There was another article on aberrant cases-a few strange little misbehaviors in classical syndromes. He studied that, wondering. It had to be the same thing. Diet didn't account for the fact that the specks appeared only when the patient was near death.

Nor did it account for the hard lump at the base of the neck which he found in every case he could check. That might be coincidence, but he doubted it.

Whatever it was, it aggravated any other disease the patient had and made seemingly simple diseases turn out to be completely and rapidly fatal. Once syphilis had been called "The Great Imitator". This gave promise of being worse.

He shook his head, cursing his lack of equipment. Each month more people were dying with these specks-and he was helpless.

The concealed door broke open suddenly and a boy thrust his head in. "Doc, there's a man here from Einstein. Says his wife's dying."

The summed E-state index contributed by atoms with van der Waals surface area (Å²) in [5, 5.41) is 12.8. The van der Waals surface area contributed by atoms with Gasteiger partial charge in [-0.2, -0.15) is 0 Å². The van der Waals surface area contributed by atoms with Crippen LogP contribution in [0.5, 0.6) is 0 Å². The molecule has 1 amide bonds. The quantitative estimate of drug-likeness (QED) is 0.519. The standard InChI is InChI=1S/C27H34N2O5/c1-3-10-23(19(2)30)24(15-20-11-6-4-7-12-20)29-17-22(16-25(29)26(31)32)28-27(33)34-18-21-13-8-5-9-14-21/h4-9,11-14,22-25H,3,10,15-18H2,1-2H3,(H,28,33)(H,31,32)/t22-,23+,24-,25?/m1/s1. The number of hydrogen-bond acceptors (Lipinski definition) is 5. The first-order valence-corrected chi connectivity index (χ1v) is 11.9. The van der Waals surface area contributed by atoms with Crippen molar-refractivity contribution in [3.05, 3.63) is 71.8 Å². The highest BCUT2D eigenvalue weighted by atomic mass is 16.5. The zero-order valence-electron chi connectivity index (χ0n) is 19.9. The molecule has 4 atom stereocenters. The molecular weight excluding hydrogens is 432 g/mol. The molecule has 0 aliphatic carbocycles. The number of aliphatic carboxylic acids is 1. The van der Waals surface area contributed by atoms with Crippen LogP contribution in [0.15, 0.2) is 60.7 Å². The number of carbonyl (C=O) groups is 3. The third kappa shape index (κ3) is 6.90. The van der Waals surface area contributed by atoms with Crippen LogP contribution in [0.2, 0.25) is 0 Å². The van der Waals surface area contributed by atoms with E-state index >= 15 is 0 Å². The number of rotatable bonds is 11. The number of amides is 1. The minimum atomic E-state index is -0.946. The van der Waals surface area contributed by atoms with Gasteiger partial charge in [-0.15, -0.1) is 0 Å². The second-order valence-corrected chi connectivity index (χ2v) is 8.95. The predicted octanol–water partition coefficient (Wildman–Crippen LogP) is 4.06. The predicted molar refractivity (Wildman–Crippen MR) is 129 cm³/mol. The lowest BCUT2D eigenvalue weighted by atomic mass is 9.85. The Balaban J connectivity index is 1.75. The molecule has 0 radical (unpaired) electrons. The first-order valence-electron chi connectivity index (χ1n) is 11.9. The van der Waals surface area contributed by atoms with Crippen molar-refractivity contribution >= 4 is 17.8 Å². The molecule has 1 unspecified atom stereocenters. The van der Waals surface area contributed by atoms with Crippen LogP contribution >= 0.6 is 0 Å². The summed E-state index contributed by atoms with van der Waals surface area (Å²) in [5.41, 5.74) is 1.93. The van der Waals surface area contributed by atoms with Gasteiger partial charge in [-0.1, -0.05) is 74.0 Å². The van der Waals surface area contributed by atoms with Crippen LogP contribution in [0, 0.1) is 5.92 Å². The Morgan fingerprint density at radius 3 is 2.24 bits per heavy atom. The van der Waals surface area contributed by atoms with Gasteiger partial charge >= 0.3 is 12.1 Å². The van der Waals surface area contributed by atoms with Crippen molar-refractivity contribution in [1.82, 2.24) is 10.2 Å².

The man was already coming into the room.

"She's powerful sick, Doc. Had a bellyache, fever, began throwing up. Pains under her belly, like she's had before. But this time it's awful."

Doc shot a few questions at him, frowning at what he heard. Then he began packing the few things that might help. There should be no appendicitis on Mars. The bugs responsible for that shouldn't have adapted to Mars-normal. But more and more infections found ways to cross the border. Gangrene had been able to get by without change, it seemed. So far, none of the contagious infections except polio and the common cold had made the jump.

This sounded like an advanced case, perhaps already involving peritonitis.

So far, he'd been lucky with penicillin, but each time he used it with grave doubts of its action on the Mars-adapted patients. If the appendix had burst, however, it was the only possible treatment.

He riffled through his stores; There was ether enough, fortunately. The villagers had made that for him out of Martian plants, using their complicated fermentation processes. He yelled for Jake, and the boy brough

t the old man back a moment later.

"Jake, I'll need more of that narcotic stuff. I don't want the woman writhing and tearing her stitches after the ether wears off."